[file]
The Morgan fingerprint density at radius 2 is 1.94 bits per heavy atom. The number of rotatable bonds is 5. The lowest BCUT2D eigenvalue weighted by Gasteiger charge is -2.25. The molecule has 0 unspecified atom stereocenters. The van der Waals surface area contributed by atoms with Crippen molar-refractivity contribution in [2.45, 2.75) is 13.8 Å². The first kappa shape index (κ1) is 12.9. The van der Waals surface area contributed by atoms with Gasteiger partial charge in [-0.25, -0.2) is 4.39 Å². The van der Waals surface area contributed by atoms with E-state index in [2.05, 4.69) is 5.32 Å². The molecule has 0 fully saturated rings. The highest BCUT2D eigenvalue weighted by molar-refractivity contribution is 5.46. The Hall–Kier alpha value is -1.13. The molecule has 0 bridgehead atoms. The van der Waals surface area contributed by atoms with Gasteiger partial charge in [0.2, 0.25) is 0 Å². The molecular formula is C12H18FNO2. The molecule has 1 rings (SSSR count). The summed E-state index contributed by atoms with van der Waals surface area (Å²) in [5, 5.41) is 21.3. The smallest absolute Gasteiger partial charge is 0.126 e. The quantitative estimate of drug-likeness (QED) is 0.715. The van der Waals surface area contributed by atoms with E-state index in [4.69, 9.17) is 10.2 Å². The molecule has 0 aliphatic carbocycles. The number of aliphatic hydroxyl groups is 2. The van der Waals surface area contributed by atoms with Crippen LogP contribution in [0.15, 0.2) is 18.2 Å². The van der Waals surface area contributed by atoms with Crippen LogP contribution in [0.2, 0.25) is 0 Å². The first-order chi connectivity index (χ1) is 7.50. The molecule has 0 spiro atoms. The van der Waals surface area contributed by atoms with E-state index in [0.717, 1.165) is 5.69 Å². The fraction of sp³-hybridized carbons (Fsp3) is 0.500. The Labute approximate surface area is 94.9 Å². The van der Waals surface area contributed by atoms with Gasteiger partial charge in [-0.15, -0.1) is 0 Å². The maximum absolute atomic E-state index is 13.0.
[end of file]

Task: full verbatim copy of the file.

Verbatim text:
The Morgan fingerprint density at radius 2 is 1.94 bits per heavy atom. The number of rotatable bonds is 5. The lowest BCUT2D eigenvalue weighted by Gasteiger charge is -2.25. The molecule has 0 unspecified atom stereocenters. The van der Waals surface area contributed by atoms with Crippen molar-refractivity contribution in [2.45, 2.75) is 13.8 Å². The first kappa shape index (κ1) is 12.9. The van der Waals surface area contributed by atoms with Gasteiger partial charge in [-0.25, -0.2) is 4.39 Å². The van der Waals surface area contributed by atoms with E-state index in [2.05, 4.69) is 5.32 Å². The molecule has 0 fully saturated rings. The highest BCUT2D eigenvalue weighted by molar-refractivity contribution is 5.46. The Hall–Kier alpha value is -1.13. The molecule has 0 bridgehead atoms. The van der Waals surface area contributed by atoms with Gasteiger partial charge in [0.2, 0.25) is 0 Å². The molecular formula is C12H18FNO2. The molecule has 1 rings (SSSR count). The summed E-state index contributed by atoms with van der Waals surface area (Å²) in [5, 5.41) is 21.3. The smallest absolute Gasteiger partial charge is 0.126 e. The quantitative estimate of drug-likeness (QED) is 0.715. The van der Waals surface area contributed by atoms with E-state index in [4.69, 9.17) is 10.2 Å². The molecule has 0 aliphatic carbocycles. The number of aliphatic hydroxyl groups is 2. The van der Waals surface area contributed by atoms with Crippen LogP contribution in [0.15, 0.2) is 18.2 Å². The van der Waals surface area contributed by atoms with Crippen LogP contribution in [0.2, 0.25) is 0 Å². The first-order chi connectivity index (χ1) is 7.50. The molecule has 0 spiro atoms. The van der Waals surface area contributed by atoms with E-state index in [0.717, 1.165) is 5.69 Å². The fraction of sp³-hybridized carbons (Fsp3) is 0.500. The Labute approximate surface area is 94.9 Å². The van der Waals surface area contributed by atoms with Gasteiger partial charge in [-0.15, -0.1) is 0 Å². The maximum absolute atomic E-state index is 13.0.